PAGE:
Then there’s another way of going about writing your orcs, goblins, or other villain race. I wouldn’t recommend it. It’s essentially making them an irredeemable evil, but not trying to explain why. At least in Dungeons and Dragons, they were tribal groups that worshiped evil, violent gods. In Eragon, Christopher Paolini included the Urgals. Yes, he’s totally not ripping of Tolkien, because they’re not orcs; they’re Urgals. Right, whatever. They’re a race of baby-skewering (no, really) evil people whose existence is never really explained. Never explained, that’s my point. They’re just there to be hated, feared, and killed, kind of like the barbarian hordes of racially insensitive movies from the 1940s and 1950s.

Okay, you know what? I realize that I’ll be seen as being silly. They’re not human, so make them whatever you want. Just do it right. If you just say, “They’re evil,” and actually tell us why, that’s fine, great. But if you don’t give an explanation, it’s just lazy. When you make a world, especially when there are racial issues (even non-human racial issues) at play, then you need to be able to explain everything that you decide on.

Know your world, and know why it is the way it is, especially why your enemy races are the way they are. No one likes a flat character, and the culture is a character in itself.

 

On a related side note: I’ll be starting a series of blog posts about the steps to take in creating a race and culture of your own, and, for a bit of variety, since most seem to focus on human cultures, I’ll be dealing with an orcish nation from my world, perhaps, even throw in some short stories about them.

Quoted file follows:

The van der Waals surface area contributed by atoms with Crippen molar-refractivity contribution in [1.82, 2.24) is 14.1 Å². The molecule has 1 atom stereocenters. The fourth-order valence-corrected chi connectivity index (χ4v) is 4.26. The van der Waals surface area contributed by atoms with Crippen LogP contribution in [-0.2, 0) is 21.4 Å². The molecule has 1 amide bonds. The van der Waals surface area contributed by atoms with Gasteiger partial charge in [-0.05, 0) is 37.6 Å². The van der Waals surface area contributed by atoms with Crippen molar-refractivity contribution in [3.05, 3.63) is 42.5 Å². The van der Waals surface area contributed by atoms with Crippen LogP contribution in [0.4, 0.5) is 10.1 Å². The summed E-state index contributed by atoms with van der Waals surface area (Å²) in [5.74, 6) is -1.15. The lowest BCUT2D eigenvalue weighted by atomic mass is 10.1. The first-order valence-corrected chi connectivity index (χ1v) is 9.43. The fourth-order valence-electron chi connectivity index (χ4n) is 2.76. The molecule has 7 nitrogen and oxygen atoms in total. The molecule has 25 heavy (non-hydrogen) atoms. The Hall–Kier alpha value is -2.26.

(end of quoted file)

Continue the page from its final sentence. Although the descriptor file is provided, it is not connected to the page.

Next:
Smiths and Short People: The Origin of Dwarves

So, I talked about elves a few weeks back. What about dwarves? Come on now, do you really think I would forget our short, beer-guzzling, bearded, Germano-Scottish (seriously, why do they always sound Scottish?) metal smiths friends? They’re as much a staple of modern fantasy literature as elves, and with good reason, too, because they played as large a part in Tolkien’s mythos as the elves did. The rivalry, even animosity, between dwarves and elves is epic in Middle Earth, and has moved into other works more recently, although it sometimes is little more than simple mockery while drinking. Why is it like that, and where did they come from?

Tolkien never really considered the elves to be traditional elves, and really, they weren’t. They were a race that he created and named “elves.” In a letter to Milton Waldman (which can be found in the front of some editions of The Silmarillion, he even says that he calls them elves “misleadingly.” The concept of Tolkien’s dwarves as, well, dwarves, is similar. Yes, they’re dwarves because they’re short, but where do they come from? No, I don’t mean where underground, or are they made of rock, or are there female dwarves, but where in our psyche do they originate?

Svartalfar and dokkalfar

Originally, there was nothing in the description of what we know as dwarves being short. In fact, they weren’t even called dwarves. They were either dark elves or black elves. The term dókkalfar, meaning “black elves” is the rarer of the two, and indicates that they were associated with the night, darkness, and dangerous intent. It doesn’t indicate whether it was their skin that was black, or their hair, but they were definitely the more dangerous of the two kinds of elves, the other being the lósalfar, or “light elves.”

The second term, svartalfar, means “dark elves.” Like dókkalfar, they stand in contrast with the light elves, but it doesn’t necessarily mean that they are evil. It was the dark elves who forged Thor’s hammer Mjölnir and Freyr’s magic ship that could carry all the gods yet be folded into a pocket. They were masters of smithing, and yet they were also dangerous in that you didn’t want to cross them or try to cheat them.